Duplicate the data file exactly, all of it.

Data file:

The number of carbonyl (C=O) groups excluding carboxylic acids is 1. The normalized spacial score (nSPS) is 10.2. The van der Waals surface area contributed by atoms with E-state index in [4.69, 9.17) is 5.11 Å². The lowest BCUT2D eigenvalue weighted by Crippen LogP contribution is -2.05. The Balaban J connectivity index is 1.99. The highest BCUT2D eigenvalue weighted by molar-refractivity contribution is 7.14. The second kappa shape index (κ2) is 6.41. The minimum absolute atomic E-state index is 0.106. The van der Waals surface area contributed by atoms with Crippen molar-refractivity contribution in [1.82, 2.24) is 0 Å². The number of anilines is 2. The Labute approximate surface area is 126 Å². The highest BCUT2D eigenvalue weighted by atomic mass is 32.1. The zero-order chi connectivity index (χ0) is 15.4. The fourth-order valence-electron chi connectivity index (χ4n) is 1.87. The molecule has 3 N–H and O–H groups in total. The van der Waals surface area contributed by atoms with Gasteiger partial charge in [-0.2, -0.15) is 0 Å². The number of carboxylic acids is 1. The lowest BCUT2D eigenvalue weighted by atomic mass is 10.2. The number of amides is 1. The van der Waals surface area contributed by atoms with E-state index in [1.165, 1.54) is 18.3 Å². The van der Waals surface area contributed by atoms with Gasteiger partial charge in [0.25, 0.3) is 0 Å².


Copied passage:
The number of carbonyl (C=O) groups excluding carboxylic acids is 1. The normalized spacial score (nSPS) is 10.2. The van der Waals surface area contributed by atoms with E-state index in [4.69, 9.17) is 5.11 Å². The lowest BCUT2D eigenvalue weighted by Crippen LogP contribution is -2.05. The Balaban J connectivity index is 1.99. The highest BCUT2D eigenvalue weighted by molar-refractivity contribution is 7.14. The second kappa shape index (κ2) is 6.41. The minimum absolute atomic E-state index is 0.106. The van der Waals surface area contributed by atoms with Crippen molar-refractivity contribution in [1.82, 2.24) is 0 Å². The number of anilines is 2. The Labute approximate surface area is 126 Å². The highest BCUT2D eigenvalue weighted by atomic mass is 32.1. The zero-order chi connectivity index (χ0) is 15.4. The fourth-order valence-electron chi connectivity index (χ4n) is 1.87. The molecule has 3 N–H and O–H groups in total. The van der Waals surface area contributed by atoms with Gasteiger partial charge in [-0.2, -0.15) is 0 Å². The number of carboxylic acids is 1. The lowest BCUT2D eigenvalue weighted by atomic mass is 10.2. The number of amides is 1. The van der Waals surface area contributed by atoms with E-state index in [1.165, 1.54) is 18.3 Å². The van der Waals surface area contributed by atoms with Gasteiger partial charge in [0.25, 0.3) is 0 Å².